Koprowski is funny, humble and sings the songs in context, something that a younger singer might not be able to pull off so effortlessly. But to a millennial generation raised on autotune and American Idol (and their long-suffering parents), it couldn’t hurt to bolster Koprowski’s vocals, which are those of a survivor, dents and all. Consider: the people who wrote these songs were all in their twenties. To relegate Green – a versatile, tremendously compelling talent – to the occasional harmony is a mistake (was she a last-minute addition to the cast?). Likewise, the show would benefit from considerably more time in the spotlight from Russell: her quietly crescendoing lead vocal on Janis Ian’s plea for racial harmony, Society’s Child, is unselfconsciously poignant. Obviously, with shows like these in their early stages, rehearsals all too often are limited, but since so many of the original versions of these songs featured all sorts of vocal harmonies, the opportunies that the presence of Russell and Green – and Stark as well – offer are tantalizing, and with a little work could be every bit as compelling as the instrumentation. With a little more help from his friends, Koprowski could take this to a much bigger stage.

May 3, 2012 Posted by | concert, drama, Live Events, Music, music, concert, New York City, review, Reviews, rock music, theatre | , , , , , , , , , , , , , , , , , , , , , , , , | Leave a comment

Album of the Day 7/11/11

Every day, our 1000 best albums of all time countdown continues all the way to #1. Monday’s album is #568:

Sally Norvell – Choking Victim

Recorded in an old church in Northhampton, Massachusetts, this 2002 noir classic pairs off cult heroine Norvell’s icy/sultry vocals with Botanica frontman Paul Wallfisch’s plaintive, haunting, reverb-drenched piano. The pitch-black intensity never lets up, through the Marlene Dietrich-ish gothic waltz Blake in the Cake; the seductive Brecht/Weill-tinged One Gentle Thing; Big Louise, a sad ballad for an aging party animal; the blackly sardonic AIDS-era memoir November; the self-explanatory Goodbye Song; the gleefully opiated wee-hours madness of Murder, as well as a hypnotic setting of a Paul Bowles poem, Tom Waits’ Please Call Me, Baby done as noir cabaret, and the Appalachian gothic ballad Forgotten and Abandoned done as straight-up, creepy neoclassical. Surprisingly, it ends on a very funny note (alluded to by the album cover), complete with a deadpan, amusing cameo from Norvell’s old bandmate Kid Congo Powers, with whom she recorded more rock-oriented versions of some of these songs. This one’s very hard to find. The sharelockers have nothing; once in awhile copies will turn up in the used bins – check your local used record store, if one still exists.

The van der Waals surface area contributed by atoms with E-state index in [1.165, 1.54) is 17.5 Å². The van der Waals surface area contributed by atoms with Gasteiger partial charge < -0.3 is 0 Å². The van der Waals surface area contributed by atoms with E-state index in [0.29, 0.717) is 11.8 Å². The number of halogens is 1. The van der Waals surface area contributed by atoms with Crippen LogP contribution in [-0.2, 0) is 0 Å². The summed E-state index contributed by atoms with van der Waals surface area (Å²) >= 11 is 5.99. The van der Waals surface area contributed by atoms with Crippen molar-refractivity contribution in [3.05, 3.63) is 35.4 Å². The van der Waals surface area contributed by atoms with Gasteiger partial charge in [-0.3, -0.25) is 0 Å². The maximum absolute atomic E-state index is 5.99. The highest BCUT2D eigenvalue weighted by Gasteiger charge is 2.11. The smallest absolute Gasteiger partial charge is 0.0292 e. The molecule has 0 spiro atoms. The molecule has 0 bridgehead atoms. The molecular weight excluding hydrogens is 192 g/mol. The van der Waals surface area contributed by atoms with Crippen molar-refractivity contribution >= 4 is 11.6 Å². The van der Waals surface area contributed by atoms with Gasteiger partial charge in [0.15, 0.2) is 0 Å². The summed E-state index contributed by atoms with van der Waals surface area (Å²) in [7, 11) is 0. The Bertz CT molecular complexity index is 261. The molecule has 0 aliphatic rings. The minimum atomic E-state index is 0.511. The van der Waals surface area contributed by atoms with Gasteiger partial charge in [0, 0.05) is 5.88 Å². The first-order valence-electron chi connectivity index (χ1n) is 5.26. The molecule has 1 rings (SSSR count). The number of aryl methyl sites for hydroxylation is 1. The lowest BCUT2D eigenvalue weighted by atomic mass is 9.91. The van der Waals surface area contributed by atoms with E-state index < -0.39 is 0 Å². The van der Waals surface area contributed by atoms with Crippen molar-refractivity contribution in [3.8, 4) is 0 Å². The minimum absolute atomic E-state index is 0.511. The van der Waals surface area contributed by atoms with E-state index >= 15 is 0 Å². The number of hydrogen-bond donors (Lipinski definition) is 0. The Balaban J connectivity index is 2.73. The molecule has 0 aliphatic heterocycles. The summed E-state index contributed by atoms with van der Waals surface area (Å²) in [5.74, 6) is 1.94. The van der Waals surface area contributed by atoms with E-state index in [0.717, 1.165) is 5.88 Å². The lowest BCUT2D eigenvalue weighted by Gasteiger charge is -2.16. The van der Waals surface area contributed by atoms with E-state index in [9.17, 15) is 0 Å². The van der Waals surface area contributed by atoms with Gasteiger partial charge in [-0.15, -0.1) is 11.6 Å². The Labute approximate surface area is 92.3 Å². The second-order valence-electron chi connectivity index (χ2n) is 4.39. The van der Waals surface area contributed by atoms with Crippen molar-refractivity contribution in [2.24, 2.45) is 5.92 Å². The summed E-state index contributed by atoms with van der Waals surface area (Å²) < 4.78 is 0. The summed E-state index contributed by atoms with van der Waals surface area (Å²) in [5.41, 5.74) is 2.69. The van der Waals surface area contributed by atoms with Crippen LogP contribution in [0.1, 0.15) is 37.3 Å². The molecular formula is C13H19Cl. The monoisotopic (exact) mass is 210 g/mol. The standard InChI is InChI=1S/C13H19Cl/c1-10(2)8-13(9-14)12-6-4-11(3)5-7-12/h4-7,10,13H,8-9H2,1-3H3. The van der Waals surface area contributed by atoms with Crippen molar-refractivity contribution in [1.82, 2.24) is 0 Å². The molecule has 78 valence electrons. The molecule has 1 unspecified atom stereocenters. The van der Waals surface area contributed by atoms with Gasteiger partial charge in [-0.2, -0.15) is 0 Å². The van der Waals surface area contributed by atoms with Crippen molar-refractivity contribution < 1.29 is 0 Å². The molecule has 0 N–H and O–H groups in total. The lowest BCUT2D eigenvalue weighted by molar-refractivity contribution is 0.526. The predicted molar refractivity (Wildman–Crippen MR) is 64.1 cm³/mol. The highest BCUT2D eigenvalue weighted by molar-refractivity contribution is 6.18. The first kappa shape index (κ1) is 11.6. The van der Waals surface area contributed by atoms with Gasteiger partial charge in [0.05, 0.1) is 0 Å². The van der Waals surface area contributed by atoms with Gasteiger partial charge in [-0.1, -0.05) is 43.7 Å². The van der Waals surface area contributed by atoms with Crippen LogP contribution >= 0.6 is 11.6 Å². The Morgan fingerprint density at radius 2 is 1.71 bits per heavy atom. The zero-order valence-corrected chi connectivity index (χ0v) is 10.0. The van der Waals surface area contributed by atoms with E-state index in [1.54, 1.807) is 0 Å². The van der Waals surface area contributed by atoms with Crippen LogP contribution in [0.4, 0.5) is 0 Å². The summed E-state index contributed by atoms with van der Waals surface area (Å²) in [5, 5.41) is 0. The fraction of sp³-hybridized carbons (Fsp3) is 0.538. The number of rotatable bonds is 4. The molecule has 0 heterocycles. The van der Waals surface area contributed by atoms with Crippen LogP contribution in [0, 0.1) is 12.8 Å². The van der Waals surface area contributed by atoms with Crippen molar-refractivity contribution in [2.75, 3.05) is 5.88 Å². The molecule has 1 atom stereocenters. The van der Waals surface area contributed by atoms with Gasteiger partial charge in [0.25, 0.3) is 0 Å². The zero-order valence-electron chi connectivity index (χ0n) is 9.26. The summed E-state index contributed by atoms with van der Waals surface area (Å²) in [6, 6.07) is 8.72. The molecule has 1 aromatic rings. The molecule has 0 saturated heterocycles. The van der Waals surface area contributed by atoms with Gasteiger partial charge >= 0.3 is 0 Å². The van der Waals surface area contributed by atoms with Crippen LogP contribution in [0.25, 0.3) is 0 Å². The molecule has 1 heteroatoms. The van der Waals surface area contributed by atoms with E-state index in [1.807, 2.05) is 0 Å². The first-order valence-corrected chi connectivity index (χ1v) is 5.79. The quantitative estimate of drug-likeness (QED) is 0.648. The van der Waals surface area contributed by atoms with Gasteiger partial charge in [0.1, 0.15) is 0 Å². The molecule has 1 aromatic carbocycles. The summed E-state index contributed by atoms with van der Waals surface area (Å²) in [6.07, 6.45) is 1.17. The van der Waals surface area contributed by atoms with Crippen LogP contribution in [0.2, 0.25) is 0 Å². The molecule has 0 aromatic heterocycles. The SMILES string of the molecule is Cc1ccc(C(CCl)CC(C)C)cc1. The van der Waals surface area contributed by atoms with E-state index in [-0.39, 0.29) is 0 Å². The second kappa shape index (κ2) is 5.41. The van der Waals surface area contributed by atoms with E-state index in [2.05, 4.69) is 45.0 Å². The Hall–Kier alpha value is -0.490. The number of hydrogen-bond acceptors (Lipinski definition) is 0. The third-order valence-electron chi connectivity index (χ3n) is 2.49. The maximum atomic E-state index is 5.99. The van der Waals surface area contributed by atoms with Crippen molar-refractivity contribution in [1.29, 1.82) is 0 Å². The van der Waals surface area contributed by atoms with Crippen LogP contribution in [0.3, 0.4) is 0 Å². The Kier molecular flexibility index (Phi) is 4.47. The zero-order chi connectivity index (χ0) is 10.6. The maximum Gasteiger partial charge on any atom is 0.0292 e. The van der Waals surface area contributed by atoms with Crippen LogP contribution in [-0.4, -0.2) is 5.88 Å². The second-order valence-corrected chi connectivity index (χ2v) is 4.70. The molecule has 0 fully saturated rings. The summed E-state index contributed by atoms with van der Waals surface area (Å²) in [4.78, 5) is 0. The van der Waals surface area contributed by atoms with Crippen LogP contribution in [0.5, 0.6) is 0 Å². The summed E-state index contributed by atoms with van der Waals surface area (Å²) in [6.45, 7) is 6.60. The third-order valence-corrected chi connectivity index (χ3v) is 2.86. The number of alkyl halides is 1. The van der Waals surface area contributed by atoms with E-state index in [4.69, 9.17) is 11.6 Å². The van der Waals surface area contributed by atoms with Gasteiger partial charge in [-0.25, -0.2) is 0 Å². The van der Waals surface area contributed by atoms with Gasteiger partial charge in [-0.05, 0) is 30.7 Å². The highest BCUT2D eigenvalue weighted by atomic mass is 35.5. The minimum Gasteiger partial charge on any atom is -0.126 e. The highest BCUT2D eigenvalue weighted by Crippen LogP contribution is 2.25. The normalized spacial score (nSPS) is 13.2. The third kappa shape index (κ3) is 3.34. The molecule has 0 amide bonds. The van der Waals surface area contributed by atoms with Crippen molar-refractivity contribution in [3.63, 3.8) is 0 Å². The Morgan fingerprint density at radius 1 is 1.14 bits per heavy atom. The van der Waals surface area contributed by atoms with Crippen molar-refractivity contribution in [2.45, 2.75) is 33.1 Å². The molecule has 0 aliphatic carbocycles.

July 11, 2011 Posted by | lists, Music, music, concert, rock music | , , , , , , , , , , , , , , , , , , , , , , , , , , , , , , , , , , , , , , , , , , , , | Leave a comment

Not Waving but Drowning’s New Album Is a Trip

Tuneful and trippy to the extreme, Brooklyn band Not Waving but Drowning’s new theatrical rock album Processional is in some ways a more adventurous take on the Dresden Dolls. It makes a good companion piece with Aunt Ange’s recent psychedelic masterpiece. Where that one’s downright menacing, this one’s more lightheartedly surreal, although not without its disquieting moments. Where Aunt Ange goes out on the gypsy rock tip, Not Waving but Drowning reach back to the sly surrealistic humor of 60s psychedelia. Like that era’s great psychedelic bands, they draw on a kitchen sink’s worth of influences: folk music from literally around the globe, vaudeville, cabaret and garage rock. What’s it all about, other than the shambling procession through an endless succession of surreal images that the title foreshadows? After hearing it several times, it’s hard to tell, although it gets more interesting every time around. To say that there’s a lot going on here is an understatement.

The opening track, Sleep Before I Wake, is basically a mashup of the bluegrass standards Seven Bridges Road and Shady Grove, done Appalachian gothic style with psychedelic, reverb-toned lead guitar and guy/girl vocals, like a more surreal version of the Walkabouts circa 1990. The next track, November 3rd weaves a magical web of bass, banjo, guitar and violin and a lyric about a honeybee. If he’s made it to November 3, either he’s a very lucky guy, or a not so lucky one. Which isn’t clear. Is he running for office? A question worth asking. Tabor Island is a gleefully brisk shuffle over an Indian-flavored drone: “We shall all be made free again on Tabor Island.” A Jules Verne reference? Maybe.

Like a track from Monty Python’s The Life of Brian, Thanks a Lot Lancelot is a funny, sarcastic garage-pop song. “Sometimes love won’t do and you knew that from the start,” the singer reminds the poor knight. They follow that with a banjo tune, Windowsill, giving it a gentle evening ambience with trumpet and flute, and then pick up the pace with the scurrying, carnivalesque Station Light. A twisted casino scene of sorts, it’s the most theatrical number here. By the end, they’re not taking any bets – figure that one out.